What Does It Eating Healthy Actually Mean?
“I just want to focus on eating healthy…”
This is something we hear a lot, but what exactly does that mean? Well… the answer here is actually pretty contextual and depends a lot on who you are and where you are.
Let’s dissect this a bit and talk about what we know “eating healthy” means.
I think the best place to start is to try and figure out how we would decide what “eating healthy” means.
Defining Eating Healthy
To me I think it means that you consume foods that lower risk of disease and actively promote health… I think that is a reasonable definition so let’s start there.
Ok… so with that definition, let’s see what “eating healthy” means in real life
Eating Healthy in Real Life
1) Manage calories. This is by far the number one step in “eating healthy”. Being in a state of calorie surplus adds extra metabolic risk and increases most of the risk factors for heart disease (some nuances here for lean people trying to “bulk” so let’s leave that as a separate case).
If you are eating 500-1000 calories a day more than you need and in a state of calorie balance, the minute effects of eating perfect foods really gets negated.
Start with understanding and managing energy needs.
2) Prioritize unprocessed foods. Processed foods aren’t horrible and you don’t have to eliminate them, but there are certain things about them that make minimizing them as part of the primary dietary pattern a smart idea.
Here are those things:
They generally tend to have higher energy density.
They tend to be more palatable, leading to greater calorie intake.
They tend to be lower in nutrient density.
They tend to be way more convenient.
They are often consumed in more of a “snacking” setting than a true eating setting.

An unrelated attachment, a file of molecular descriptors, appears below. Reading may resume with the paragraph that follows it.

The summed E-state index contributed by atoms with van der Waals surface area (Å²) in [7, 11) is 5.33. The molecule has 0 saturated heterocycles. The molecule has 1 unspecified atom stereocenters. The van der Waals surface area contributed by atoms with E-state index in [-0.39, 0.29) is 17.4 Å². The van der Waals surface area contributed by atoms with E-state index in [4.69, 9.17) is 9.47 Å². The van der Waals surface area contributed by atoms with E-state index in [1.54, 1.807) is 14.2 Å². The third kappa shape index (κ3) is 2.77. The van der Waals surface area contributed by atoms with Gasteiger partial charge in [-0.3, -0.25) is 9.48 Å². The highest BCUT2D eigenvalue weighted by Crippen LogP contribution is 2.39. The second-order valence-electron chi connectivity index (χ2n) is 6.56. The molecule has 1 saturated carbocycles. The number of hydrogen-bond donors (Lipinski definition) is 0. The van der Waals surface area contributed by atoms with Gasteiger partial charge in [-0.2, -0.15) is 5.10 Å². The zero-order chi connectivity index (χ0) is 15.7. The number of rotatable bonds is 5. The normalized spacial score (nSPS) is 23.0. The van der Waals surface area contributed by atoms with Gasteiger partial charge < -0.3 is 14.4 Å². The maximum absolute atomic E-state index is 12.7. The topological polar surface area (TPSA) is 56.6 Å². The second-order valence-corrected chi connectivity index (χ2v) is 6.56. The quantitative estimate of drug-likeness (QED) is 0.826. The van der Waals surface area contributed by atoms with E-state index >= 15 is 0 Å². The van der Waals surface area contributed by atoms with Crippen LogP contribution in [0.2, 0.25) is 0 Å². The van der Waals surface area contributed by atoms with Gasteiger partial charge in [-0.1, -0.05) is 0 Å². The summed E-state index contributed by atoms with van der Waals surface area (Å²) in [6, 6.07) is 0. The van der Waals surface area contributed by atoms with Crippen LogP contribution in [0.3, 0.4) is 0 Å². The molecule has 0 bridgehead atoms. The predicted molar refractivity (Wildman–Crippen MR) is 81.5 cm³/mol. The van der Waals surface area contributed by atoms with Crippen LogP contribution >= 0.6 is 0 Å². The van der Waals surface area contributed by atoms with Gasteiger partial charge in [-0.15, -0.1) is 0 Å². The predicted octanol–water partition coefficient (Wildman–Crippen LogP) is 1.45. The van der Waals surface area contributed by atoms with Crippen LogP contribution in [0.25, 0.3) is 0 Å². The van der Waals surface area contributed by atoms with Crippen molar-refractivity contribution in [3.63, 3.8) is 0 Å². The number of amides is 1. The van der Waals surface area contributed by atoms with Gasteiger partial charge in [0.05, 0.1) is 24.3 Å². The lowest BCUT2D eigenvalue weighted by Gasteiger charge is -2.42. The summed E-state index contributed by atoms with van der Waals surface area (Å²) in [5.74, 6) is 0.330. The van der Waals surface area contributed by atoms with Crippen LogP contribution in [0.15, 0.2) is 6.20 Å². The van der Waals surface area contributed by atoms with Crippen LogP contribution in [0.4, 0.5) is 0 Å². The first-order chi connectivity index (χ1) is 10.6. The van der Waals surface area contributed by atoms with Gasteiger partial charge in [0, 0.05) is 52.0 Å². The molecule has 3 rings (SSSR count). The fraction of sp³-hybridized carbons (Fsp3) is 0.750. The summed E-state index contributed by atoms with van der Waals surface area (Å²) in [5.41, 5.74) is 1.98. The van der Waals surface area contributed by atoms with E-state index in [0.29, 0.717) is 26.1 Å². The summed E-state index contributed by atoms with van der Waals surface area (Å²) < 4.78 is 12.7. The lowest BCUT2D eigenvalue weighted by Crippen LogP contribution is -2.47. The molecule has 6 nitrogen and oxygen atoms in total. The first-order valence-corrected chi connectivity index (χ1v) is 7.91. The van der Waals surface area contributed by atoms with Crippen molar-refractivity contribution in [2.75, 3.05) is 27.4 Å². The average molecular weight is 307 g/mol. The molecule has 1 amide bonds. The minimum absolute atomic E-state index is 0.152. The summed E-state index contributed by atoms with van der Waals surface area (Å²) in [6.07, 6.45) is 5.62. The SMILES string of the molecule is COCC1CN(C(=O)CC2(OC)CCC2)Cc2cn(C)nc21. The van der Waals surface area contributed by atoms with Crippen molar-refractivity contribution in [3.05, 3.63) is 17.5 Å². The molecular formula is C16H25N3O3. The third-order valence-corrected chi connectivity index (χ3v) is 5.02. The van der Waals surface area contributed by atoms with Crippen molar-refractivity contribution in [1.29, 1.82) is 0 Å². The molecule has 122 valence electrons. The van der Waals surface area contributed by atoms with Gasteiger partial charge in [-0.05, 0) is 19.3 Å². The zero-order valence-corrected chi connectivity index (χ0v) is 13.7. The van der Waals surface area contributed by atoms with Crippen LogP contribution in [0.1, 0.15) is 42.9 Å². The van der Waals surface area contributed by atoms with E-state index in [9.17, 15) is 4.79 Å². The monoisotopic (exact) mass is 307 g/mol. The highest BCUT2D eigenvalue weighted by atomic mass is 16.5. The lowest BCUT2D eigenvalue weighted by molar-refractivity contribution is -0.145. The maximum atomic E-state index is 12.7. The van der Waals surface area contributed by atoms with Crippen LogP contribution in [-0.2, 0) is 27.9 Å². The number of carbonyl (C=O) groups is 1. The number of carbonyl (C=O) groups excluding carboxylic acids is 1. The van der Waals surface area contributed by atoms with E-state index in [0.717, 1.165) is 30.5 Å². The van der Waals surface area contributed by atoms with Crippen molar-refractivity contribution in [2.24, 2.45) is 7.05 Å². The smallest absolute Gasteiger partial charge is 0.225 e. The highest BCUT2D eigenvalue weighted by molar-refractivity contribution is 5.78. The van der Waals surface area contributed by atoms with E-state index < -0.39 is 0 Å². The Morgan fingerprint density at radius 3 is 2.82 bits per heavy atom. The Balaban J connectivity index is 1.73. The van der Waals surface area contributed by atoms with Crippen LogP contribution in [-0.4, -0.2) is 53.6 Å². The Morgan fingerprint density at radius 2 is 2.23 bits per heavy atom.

They often have very few health promoting nutrients.
3) Make plant foods a part of your diet. Look… you don’t have to become a vegetarian but probably eat a few plants a day if you can. They have fiber, vitamins, minerals and phytonutrients. You should probably eat some fruit and veggies and some starch.
4) Keep the alcohol intake as moderate as possible. Sorry… that’s just what the data tells us. The more you reduce alcohol intake the better your health outcomes are… in general.
Lowering alcohol intake generally lowers calories, improves blood lipids, and lowers risk of most diseases. Going from 5 drinks a week to 1 makes WAY more difference than going from 1 to 0.
You don’t have to eliminate it… just keep it to a minimal level of “health” is your goal.
5) Processed meats probably are a good idea to skip more often than not. Of all the observational research in nutrition science, this finding is pretty consistent. Processed meats generally tend to increase risk of disease and lowering their intake lowers risk of disease.
Whether this is directly due to their intake or if its a proxy for other habits is a good question… but… pepperoni probably doesn’t need to be a staple.